Of the two current ballot initiatives to legalize sports betting, Proposition 26 is by far the most harmful and takes California’s leadership on animal welfare issues in the wrong direction.
The San Diego Humane Society is deeply concerned by a provision in Prop. 26 that will give millions of dollars to four privately owned horse racetracks through a lucrative new revenue stream from sports betting at their facilities. This measure is a lifeline to an industry that is less popular than ever and has a controversial history.
The provision in Prop 26. that will financially bail out the horse racing industry and allow it to continue operating in California in perpetuity is sufficient alone to deserve your “no” vote.
Animal welfare groups like ours remain highly concerned about the horse racing industry, as horse deaths at facilities regulated by the California Horse Racing Board have soared in recent years. Over the last decade, more than 1,600 horses have died as a result of training or racing related incidents.
Shockingly, even with this staggering statistic, Prop. 26 will directly subsidize this special interest industry with a history of unsafe practices in the name of profitability. Unless voters defeat Prop. 26, it will perpetuate the horse racing industry by allowing racetracks to accept sports wagers at their facilities, generating tens of millions of dollars in new revenue.
Horseracing, as it now exists in the United States, deprives animals of their most basic freedoms. The horses often experience pain, injury, fear and distress. Racing is not part of normal horse behavior and sadly, too often they are pushed to their death.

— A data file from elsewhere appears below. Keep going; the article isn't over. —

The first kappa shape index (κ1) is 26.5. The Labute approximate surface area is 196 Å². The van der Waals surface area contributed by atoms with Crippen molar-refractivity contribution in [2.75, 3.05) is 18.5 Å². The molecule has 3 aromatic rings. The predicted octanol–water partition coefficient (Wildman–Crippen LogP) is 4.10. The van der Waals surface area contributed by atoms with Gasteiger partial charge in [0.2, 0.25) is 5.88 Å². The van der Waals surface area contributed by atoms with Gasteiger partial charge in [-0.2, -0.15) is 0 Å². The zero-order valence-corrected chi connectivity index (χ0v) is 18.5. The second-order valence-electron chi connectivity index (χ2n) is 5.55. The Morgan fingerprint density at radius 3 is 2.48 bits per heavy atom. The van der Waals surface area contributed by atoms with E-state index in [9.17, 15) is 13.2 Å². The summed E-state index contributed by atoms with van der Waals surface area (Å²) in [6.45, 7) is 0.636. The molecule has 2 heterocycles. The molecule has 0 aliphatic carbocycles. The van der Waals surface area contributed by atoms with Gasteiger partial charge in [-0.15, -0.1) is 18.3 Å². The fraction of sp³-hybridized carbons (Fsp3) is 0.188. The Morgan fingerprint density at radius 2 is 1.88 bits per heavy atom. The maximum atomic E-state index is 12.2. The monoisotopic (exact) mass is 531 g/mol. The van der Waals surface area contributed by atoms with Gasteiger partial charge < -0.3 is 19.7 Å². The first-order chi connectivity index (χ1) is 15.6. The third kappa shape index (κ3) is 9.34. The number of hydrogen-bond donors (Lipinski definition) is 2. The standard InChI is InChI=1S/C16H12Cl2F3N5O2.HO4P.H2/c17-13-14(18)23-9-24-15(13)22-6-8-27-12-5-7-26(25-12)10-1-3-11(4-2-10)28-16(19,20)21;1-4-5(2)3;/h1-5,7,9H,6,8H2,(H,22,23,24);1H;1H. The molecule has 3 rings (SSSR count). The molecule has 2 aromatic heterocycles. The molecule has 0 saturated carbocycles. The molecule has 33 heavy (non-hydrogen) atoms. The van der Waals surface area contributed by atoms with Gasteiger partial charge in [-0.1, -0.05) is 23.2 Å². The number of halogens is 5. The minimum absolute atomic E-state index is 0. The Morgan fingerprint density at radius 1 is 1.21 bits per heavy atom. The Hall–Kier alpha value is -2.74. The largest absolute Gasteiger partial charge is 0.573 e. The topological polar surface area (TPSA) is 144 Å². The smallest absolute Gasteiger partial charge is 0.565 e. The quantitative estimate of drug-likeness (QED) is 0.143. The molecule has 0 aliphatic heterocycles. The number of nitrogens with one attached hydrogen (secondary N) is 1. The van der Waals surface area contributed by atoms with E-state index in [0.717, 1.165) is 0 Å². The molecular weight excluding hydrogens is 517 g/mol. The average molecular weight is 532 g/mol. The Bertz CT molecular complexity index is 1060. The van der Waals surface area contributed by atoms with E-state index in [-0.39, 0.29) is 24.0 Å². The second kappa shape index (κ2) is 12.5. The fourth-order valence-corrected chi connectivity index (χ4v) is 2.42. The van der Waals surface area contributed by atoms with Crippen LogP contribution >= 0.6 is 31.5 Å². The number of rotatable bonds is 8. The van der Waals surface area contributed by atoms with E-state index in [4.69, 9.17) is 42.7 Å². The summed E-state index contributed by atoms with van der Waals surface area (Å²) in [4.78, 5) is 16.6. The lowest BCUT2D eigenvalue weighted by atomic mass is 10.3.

For years, horse racing has been declining in popularity, and attendance was already dramatically down at racetracks even before the COVID-19 pandemic began. On its current trajectory, horse racing will likely disappear from California due to its dwindling interest and revenue.
We should not artificially preserve this harmful sport that hurts innocent animals. Yet, Prop. 26 hands millions of dollars to special interest racetracks, enabling them to continue operating despite their concerning animal safety record and declining popularity with Californians.
What’s worse, as the profitability of horse racing declines, Prop. 26 mandates that horse races be run to maintain the ability for tracks to offer non-horse race-related sports betting. Therefore, even if a racetrack wanted to eliminate live horse racing in favor of more lucrative sports betting, they legally could not under Prop. 26.
Prop. 26 is a flagrant violation of animal welfare. It is imperative to stop the cycle of unnecessary horse deaths in California and prevent a multi-million dollar bailout for the horse racing industry.
We strongly urge you to protect innocent animals by voting “no” on Prop. 26.
Gary Weitzman, DVM, is president and CEO of the San Diego Humane Society.